Ask them to interview /take statements from witnesses. Ask them to ensure that if you have been a victim of crime to have the matter officially recorded and be given a crime number. (Harassment cases are usually not investigated very well by forces if the victim is an officer and the offendor is in the same force).

In relation to Unison reps, we have previously been pleasantly surprised at the moral courage of a rep who supported a member of staff. The member had been unfairly dismissed and subsequently got her job back after winning her case at an employment tribunal.

Remember you have a choice, if you are unhappy with your legal representation vote with your feet.

There are numerous solicitors who now work on a contingency fee basis and are experts in particular fields.

Here is one of many: www.equaljustice.co.ukClap

 

 

 

 

 

 

 

 

 

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  • 2 years later...

It is police staff who make the police tick. Unison area  members work in everything from admin and front desk roles to forensics and photography. Our members work in every police force..

-------------------

Gomez

Job Openings

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  • 4 years later...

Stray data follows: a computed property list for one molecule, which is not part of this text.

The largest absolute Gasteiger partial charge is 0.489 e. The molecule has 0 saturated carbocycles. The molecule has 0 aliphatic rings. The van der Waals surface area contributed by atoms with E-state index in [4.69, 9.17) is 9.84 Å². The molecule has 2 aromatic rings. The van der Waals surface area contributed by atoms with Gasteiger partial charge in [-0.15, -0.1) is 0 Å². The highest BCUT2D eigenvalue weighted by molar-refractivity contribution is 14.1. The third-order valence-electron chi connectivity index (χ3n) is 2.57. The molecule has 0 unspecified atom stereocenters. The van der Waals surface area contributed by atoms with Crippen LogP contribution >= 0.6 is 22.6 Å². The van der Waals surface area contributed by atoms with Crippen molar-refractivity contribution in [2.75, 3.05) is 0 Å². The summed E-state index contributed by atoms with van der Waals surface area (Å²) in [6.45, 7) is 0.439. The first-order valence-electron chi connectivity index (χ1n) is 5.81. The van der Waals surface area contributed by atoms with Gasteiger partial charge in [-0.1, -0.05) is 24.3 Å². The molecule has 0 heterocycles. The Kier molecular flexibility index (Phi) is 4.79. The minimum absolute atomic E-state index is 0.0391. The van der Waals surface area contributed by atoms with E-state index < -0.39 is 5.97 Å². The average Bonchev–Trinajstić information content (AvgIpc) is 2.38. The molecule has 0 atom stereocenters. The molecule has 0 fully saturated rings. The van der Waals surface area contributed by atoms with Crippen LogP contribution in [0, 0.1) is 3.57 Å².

I'm about to contact the IPSG. My force are trying to dismiss me for being off sick. Bless them. That Mr Bradford has a lot to answer for.

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<P><FONT face=Arial color=#3333ff size=2>Does any other force (I am with Essex) follow this ludicrous policy of warning their staff, police & civilian, for periods of sickness, even though in the case of serving officers this is sometimes with injuries sustained in the course of their duty?</FONT></P>

There are cases of badly managed absences but equally cases of 'sick notes' who like to have their 6 weeks annual leave bolstered by another 6 weeks sick leave.

Every organisation will have an attendance management policy, it would be ludicrous not to. Unfortunately poor supervisors use the policy as a blunt instrument in the place of good supervision.

Being asked to explain an absence, for which your employer is actually paying you to do nothing, is not unreasonable, but should always be done in a reasonable way.